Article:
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futurista

futurista

Currently reading

Cristofori's Dream
Robert Italia
Your Inner Fish: A Journey Into The 3.5 Billion Year History Of The Human Body
Neil Shubin, Marc Cashman
The Enchanted Wood
Enid Blyton
The Sparrow
Mary Doria Russell
The Ghosts Of Evolution Nonsensical Fruit, Missing Partners, And Other Ecological Anachronisms
Connie Barlow

The Martian Chronicles

The Martian Chronicles - Ray Bradbury I see this tagged everywhere as science fiction, but it feels more like horror to me. The penultimate chapter, "There Will Come Soft Rains", appears in my class' new text book as a post-apocalyptic short story, so I thought I'd read the entire book to find out the context of the story. In doing so, I discovered a new favorite novel. I've not been entirely impressed with Bradbury in the past, but this is a masterpiece. He seems to write it with the thesis that most humans are despicable and deserving of death brought about by their own inventions.

This book was written in 1950 before manned space travel, so it's interesting to see the hopeful ideas that exist for the future of space travel. In Bradbury's world, we should have easily been able to travel to Mars and in rockets piloted by dear old dad by 1999. And, of course, humans would be able to breathe on Mars and would find other life forms on Mars. Unfortunately, when the Earthlings tell the Martians they are from Earth, the Martians think they're crazy people and institutionalize them because everyone knows there are no such things as Earthlings. But when the Martians realize that Earthlings do indeed exist, they plot to deceive and kill them. And it's no wonder because the Earthlings bring to Mars all the worst bits of Earth: guns, trash, plague, brash disregard for person and property, censorship, and racism.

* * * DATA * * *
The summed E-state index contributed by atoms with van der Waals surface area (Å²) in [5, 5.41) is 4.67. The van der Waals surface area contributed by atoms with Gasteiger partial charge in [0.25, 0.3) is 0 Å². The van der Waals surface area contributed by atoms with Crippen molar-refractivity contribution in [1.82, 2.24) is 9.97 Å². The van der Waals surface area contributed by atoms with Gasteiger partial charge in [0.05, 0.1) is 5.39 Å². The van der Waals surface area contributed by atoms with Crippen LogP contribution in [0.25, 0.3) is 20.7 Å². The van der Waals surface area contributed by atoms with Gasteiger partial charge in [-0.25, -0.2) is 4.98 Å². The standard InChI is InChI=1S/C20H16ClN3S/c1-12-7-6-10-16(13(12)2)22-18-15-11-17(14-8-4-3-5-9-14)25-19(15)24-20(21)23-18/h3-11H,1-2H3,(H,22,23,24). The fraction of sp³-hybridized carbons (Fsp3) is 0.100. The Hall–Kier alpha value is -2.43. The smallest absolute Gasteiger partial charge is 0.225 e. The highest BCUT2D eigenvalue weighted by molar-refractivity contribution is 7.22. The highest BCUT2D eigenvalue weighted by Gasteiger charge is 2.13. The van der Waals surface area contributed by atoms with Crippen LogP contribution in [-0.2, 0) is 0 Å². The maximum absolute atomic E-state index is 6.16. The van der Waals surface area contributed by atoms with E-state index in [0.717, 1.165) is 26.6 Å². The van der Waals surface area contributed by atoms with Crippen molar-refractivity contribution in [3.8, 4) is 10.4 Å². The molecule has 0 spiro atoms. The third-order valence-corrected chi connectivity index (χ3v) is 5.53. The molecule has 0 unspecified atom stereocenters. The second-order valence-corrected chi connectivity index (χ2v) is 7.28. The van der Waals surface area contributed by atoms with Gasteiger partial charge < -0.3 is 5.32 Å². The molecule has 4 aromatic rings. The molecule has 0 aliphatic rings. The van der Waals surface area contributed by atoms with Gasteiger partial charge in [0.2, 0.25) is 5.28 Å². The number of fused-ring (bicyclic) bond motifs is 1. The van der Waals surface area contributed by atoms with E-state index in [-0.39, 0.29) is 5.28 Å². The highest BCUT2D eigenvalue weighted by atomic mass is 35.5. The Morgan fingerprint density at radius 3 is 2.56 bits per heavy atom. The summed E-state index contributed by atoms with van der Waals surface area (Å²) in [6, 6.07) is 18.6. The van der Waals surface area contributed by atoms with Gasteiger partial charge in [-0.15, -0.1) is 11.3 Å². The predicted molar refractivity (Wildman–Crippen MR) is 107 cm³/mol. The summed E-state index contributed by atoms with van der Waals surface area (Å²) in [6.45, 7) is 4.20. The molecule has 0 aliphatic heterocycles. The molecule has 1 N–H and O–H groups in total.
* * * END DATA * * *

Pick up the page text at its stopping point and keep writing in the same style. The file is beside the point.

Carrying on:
Each chapter is written such that it can be a stand alone short story or be read as a story as a whole. Several have been published throughout the years. I think my favorite is "Usher II" where the main character creates the House of Usher on Mars and populates it with characters and scenes from the works of Edgar Allan Poe. Then, for a little fun, he invites over all the censorship people who instituted book burnings on Earth of any works with imaginary characters and horrific themes. Much mayhem ensues with great quotes from my oft-taught and favorite Poe story, "The Cask of Amontillado".

I can't believe I waited so long to read this book. If you've not, do.